The spinal column runs down the center of the back and is composed of several nerve cords surrounded by bony vertebrae. Each vertebra is separated by a disc which acts as a shock absorber. Numerous ligaments and muscles surround the spinal column. Because many of the forces affecting the body are exerted in this region, nearly any of these tissues or structures can become stretched or stressed and contribute to pain.
Back pain can arise from nerves in the back or from other tissues in the region. Spinal stenosis, a narrowing of the space in the spine’s central canal, is a common condition in older adults and may be associated with back and leg pain. Disc herniation, which is an injury to the intervertebral disc, is a more common condition for younger and middle-aged adults. Muscle weakness, strain or the inflammation of the small facet joints that connect each vertebra could also be culprits for back pain.
In patients with osteoporosis, a condition most commonly seen in older women, a compression fracture may also be a source of pain. Compression fractures are caused by a collapse of the vertebrae. Even minor trauma may cause compression fractures in the elderly. On rare occasions, benign or malignant tumors in the spine can cause back pain. Also rare is a condition called osteomyelitis, an infection in the bones of the back.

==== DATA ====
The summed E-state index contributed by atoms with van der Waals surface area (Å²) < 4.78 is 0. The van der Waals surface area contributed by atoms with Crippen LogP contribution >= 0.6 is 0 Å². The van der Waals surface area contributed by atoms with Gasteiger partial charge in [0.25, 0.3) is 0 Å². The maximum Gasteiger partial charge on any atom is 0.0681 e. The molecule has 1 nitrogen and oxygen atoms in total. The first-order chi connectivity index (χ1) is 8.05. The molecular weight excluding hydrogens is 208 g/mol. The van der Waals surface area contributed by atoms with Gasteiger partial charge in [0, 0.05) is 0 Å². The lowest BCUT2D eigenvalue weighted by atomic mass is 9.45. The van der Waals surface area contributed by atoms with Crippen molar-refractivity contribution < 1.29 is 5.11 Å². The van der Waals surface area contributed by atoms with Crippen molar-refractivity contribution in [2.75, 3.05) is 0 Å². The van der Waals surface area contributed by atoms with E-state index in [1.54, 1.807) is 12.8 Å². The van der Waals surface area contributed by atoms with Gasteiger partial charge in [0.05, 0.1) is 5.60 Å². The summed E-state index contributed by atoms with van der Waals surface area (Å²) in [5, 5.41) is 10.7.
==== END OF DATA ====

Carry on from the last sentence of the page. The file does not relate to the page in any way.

Pain radiating from the back to the legs is an indication of a pinched or irritated nerve. This can result from either disc herniation or osteoarthritis, which is an overgrowth of bone due to worn disc cartilage.
Back pain is a common malady in pregnant women, also. Approximately 50 percent of all pregnant women will experience back pain, particularly in the third trimester of pregnancy. Furthermore, this pain may persist for up to six months after the baby is born. Such pain is understandable given structural and hormonal changes in a pregnant woman’s body.
As her abdominal muscles stretch to accommodate the fetus, they are less able to support the spine. A pregnant woman also experiences a 10-fold increase in production of the hormone relaxin, which allows her joints to relax and accommodate the expanding uterus.
The same relaxation that benefits the fetus may also weaken supports in the lumbar spine. In the last months of pregnancy, the extra weight of the baby affects the mother’s posture, which may contribute to back pain. Pregnant women particularly notice back pain when rising from a seated position.
While there are many other conditions that can cause back pain, it is important to emphasize that back pain is not life threatening in the majority of cases.